|Abstract: Self-Regulated Strategy Development is an evidence-based practice that has been successfully used to support P-12 students on various tasks (Harris et al, 2012; Santangelo, Harris, and Graham, 2008). One empirically supported SRSD method for teaching multiple component skills to students in the P-12 settings is the use of mnemonic devices (Wood, Frank, & Wacker 1998; Mastropieri & Scruggs, 1998; Scruggs, & Mastropieri, 1991; Pressley, Levin, & Delaney, 1982). In this study we evaluated the effects of a mnemonic on preservice teachers’ lesson objective writing skills. The mnemonic ACCOMPLISH was used to support preservice teachers in remembering all the components of a quality objective (Antecedent Condition, Criterion for mastery, Observable behavior, Measurable behavior, Positively stated, Linked to standards, Individualized, Socially valid, High expectations). A multiple baseline design across participants was used to test the strategy and preservice teachers’ objectives were evaluated using a rubric. Generalization data were also collected through the evaluation of lesson plans that preservice teachers wrote for student teaching assignments. Data indicate that the mnemonic was helpful for some of the student teachers.|
The Effects of a Graphic Organizer Training Package on the Persuasive Writing of Middle School Students with Autism
|SHEILA R. ALBER-MORGAN (The Ohio State University), Anne Bishop (Haugland Learning Center), Melissa Boggs (The Ohio State University), Mary Sawyer (The Ohio State University)|
This study examined the effects of a graphic organizer intervention package on the quality and quantity of persuasive writing of three middle school students with Autism Spectrum Disorder. The students novice classroom teacher identified written expression as a priority need for her middle school students with autism, collaborated with a research team to identify an appropriate evidence based intervention, and implemented the intervention while receiving on-going guidance and support from the research team. The intervention included a 3-day training which consisted of explicit instruction on the components of a persuasive essay, modeling and guided practice of graphic organizer completion, and translating graphic organizer notes into a draft. Following training, the students independently completed graphic organizers and wrote persuasive essays throughout the post intervention condition. A multiple baseline across students design demonstrated the intervention package was functionally related to improvements in writing performance as measured by total words written, correct writing sequences, and analytical rubric scores.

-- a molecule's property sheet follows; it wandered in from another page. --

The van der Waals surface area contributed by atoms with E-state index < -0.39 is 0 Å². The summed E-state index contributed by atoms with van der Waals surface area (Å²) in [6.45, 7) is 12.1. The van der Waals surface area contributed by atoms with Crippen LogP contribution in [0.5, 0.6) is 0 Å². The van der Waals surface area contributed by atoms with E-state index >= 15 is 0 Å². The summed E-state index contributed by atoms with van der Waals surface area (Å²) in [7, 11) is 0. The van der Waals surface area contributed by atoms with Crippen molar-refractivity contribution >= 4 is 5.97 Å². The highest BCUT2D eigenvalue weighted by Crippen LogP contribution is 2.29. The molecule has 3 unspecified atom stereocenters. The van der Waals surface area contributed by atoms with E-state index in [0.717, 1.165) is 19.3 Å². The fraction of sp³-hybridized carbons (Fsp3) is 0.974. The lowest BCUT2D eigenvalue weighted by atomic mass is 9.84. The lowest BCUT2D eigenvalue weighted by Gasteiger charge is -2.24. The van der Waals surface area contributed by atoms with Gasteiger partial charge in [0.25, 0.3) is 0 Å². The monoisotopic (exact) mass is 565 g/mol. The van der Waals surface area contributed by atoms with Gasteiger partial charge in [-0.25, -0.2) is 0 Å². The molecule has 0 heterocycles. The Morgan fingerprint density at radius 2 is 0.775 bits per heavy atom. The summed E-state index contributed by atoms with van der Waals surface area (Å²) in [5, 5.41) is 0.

The Effects of Word Box Instruction on First Graders' Reading and Spelling Outcomes
|Brittany Kanotz (The Ohio State University), CHRISTINA A. ROUSE (The Ohio State University), Mary Sawyer (The Ohio State University), Sheila R. Alber-Morgan (The Ohio State University)|
Phonemic awareness is critical for the development of proficient reading and spelling skills. Word box instruction is a direct instruction approach to teaching phonemic awareness skills and has been demonstrated to be an effective intervention for struggling readers (e.g., Devault & Joseph, 2004; Joseph & Maslanka, 2002; Joseph, 1999; Keesey, 2012; McCarthy, 2008). As students pronounce each phoneme in a word, they slide a marker (e.g., coin, poker chip) into a picture of the box with that phoneme. This study examined the effects of word box instruction on the outcomes of three at risk first graders. The word box instruction intervention was planned and implemented by a novice teacher in collaboration with a research team. A multiple-probe across participants design demonstrated a functional relation of word box instruction on students reading and spelling performance. Additionally, two of the three participants demonstrated evidence of maintenance and generalization of reading and spelling outcomes.